By: Frances W. Hopkins is Director of the Recognizing Inspiring School Employees Award, as well as Director of President’s Education Awards Program.
A charge: Shine a Light on the staff that have been designed to have such impact within the school walls. These staff are often not highlighted nor recognized nearly enough. The U.S. Department of Education (ED) is thrilled, along with the RISE Coalition, to honor one extraordinary education support professional annually and to generate appreciation for all classified school employees under the Recognizing Inspiring School Employees (RISE) Award. This is the third year of the award, with nominations from governors and state education agencies, often working together, due by November 1 annually.
ED received 29 nominations from 16 states, including nominations for paraprofessionals, nutrition workers, custodians, security personnel, bus drivers, and other paraprofessionals. Their contributions to schools and students – especially during this latest challenging pandemic year – were remarkable. Peer reviewers noted just how “inspired” we were with all the nominees and expressed hope that more states will participate in nominating in the upcoming year! ED is encouraging every participating state to honor its nominees in their own way.
U.S. Secretary of Education Miguel Cardona ultimately selected Carlene Pacheco, a Paraprofessional, Title VI Liaison, and Family Service Specialist in Churchill County School District, Nevada, who serves all six of the district’s schools. He made the announcement via video.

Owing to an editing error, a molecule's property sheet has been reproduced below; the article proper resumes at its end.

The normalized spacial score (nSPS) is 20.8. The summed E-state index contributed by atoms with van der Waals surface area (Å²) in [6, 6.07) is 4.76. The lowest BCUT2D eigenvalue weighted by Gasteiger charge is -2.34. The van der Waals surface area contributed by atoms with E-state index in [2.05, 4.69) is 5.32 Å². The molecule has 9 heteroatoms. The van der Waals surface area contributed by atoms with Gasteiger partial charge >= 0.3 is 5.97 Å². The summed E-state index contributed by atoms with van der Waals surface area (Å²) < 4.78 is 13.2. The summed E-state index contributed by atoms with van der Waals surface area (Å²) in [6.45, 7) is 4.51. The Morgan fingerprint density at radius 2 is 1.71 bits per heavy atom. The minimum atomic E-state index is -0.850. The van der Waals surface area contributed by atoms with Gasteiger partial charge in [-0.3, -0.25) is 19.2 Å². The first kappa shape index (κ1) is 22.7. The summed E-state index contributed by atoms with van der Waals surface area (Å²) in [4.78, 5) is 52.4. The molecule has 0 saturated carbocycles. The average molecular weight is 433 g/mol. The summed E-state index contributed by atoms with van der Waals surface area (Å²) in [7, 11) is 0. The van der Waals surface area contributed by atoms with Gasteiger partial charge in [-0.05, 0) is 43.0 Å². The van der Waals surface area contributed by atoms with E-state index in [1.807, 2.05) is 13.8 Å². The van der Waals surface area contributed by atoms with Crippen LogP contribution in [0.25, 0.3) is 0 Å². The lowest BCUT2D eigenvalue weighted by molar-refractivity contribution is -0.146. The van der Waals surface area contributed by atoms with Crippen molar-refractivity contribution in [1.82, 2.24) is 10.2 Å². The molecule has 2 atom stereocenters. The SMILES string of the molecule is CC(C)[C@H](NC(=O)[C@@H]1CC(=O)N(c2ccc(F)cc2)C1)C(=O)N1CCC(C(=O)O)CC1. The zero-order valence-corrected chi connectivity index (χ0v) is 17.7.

In addition to her daily duties, Ms. Pacheco serves on the Indian Education Advisory Committee. The mission of the Education Advisory Committee for Native American and Alaska Natives is to support, promote, and assure optimum educational opportunity that is based on tribal cultures and maximize participation in the education of American Indians and Alaskan Natives in Nevada. She makes a positive impact on Native American student learning and graduation rates through offering one-on-one tutoring, classroom support, and after school tutoring.
Ms. Pacheco is a great example of growing up in a community and being part of a program that reaches the most students. She has built a beautiful bridge between the community, Native American Reservation, and schools. The entire community views her as someone to rely on and come to for assistance.
Today, we celebrate Ms. Pacheco for her intentional work of closing the gap of students that were in at-risk of dropping out and providing the needed skills and encouragement to succeed within the schools and beyond. Her example has set the bar high for all classified school employees to help with the success of our students around the nation.
Individuals interested in nominating or applying for the next cycle should contact their Governor’s office to inquire about state-specific process. Governors and state education agency program administrators may contact RISE@ed.gov with any questions and to indicate a state’s plans to participate for the coming cycle.